Judicial Conduct in the News

/ 12.Mar, 2013

Pennsylvania has had more than its share of judicial conduct issues in the news over the last several months.  From the top (conviction of Supreme Court Justice Joan Orie Melvin) to the bottom (Philadelphia traffic court judges removed for ticket fixing and lewd conduct), Pennsylvania’s judges have been making news for all the wrong reasons.  However, it is important to remember that we are not alone.

The Los Angeles Times has just published an editorial decrying the prevalence of ticket fixing in southern California, and noting references to ticket fixing from the 1930’s.  The editorial quotes a 1955 article describing ticket fixing as a “tenacious and widespread evil.”

A Southwest Georgia judge, Bill Bass, Sr., has been suspended for 60 days and agreed not to seek reelection.  Among other misconduct, Judge Bass was accused of trying an empty courtroom chair as a defendant (perhaps serving as a model for Clint Eastwood), engaging in vindictive conduct against those who did not support his election, and talking about his sex life in court.  The judge in question defended himself stating his sense of humor may have been misinterpreted, but admitted it was unconstitutional to try a chair.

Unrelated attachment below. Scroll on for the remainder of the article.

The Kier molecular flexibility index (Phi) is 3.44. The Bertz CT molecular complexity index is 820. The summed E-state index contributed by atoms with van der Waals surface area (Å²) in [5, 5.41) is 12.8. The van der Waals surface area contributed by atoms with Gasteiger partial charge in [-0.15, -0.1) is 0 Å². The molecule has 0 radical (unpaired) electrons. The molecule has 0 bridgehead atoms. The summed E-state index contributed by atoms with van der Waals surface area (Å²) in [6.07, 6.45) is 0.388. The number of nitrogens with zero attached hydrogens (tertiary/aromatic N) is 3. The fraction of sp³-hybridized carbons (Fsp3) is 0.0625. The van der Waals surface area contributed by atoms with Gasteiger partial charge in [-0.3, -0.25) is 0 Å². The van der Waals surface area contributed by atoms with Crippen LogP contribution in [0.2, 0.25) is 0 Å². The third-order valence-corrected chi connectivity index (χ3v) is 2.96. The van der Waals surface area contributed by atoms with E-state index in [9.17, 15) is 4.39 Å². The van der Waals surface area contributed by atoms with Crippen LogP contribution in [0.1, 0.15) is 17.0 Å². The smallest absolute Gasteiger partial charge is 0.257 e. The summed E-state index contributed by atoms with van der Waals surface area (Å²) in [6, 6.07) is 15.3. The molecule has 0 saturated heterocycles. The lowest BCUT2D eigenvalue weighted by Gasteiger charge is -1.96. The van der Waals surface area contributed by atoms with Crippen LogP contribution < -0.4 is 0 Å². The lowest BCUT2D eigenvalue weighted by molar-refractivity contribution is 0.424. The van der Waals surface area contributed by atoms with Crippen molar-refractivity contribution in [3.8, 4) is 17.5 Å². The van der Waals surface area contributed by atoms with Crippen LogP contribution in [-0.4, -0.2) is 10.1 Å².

The Wisconsin Supreme Court makes Pennsylvania’s Supreme Court look almost functional by comparison.  Last year Wisconsin Supreme Court Justice David Prosser faced allegations of judicial misconduct after allegedly choking fellow justice Ann Walsh Bradley during the discussion of Gov. Scott Walker’s collective-bargaining law.  Justice Prosser has also admitted to shouting obscenities at Wisconsin Chief Justice Shirley Abrahamson.   Justice Bradley has removed herself from consideration of Justice Prosser’s misconduct case.  Three years ago the Wisconsin Supreme Court deadlocked on an ethics case against Justice Michael Gableman.  The allegation against Justice Gableman was that an attack ad in the 2008 election campaign amounted to a lie about a former Wisconsin Supreme Court Justice.  While a judge with the Circuit Court of Washington County, Justice Annette Ziegler of the Wisconsin Supreme Court faced ethics charges for failure to disclose her husband’s association with a bank which appeared before her as a defendant.

Judicial misconduct is not new, and will never disappear.  It is not unique to Pennsylvania, but happens in every jurisdiction throughout the country.  We can only hope to control it by carefully monitoring the conduct of our judges, and not allowing their elevated status to blind us to faults.

Josh J.T. Byrne, Esquire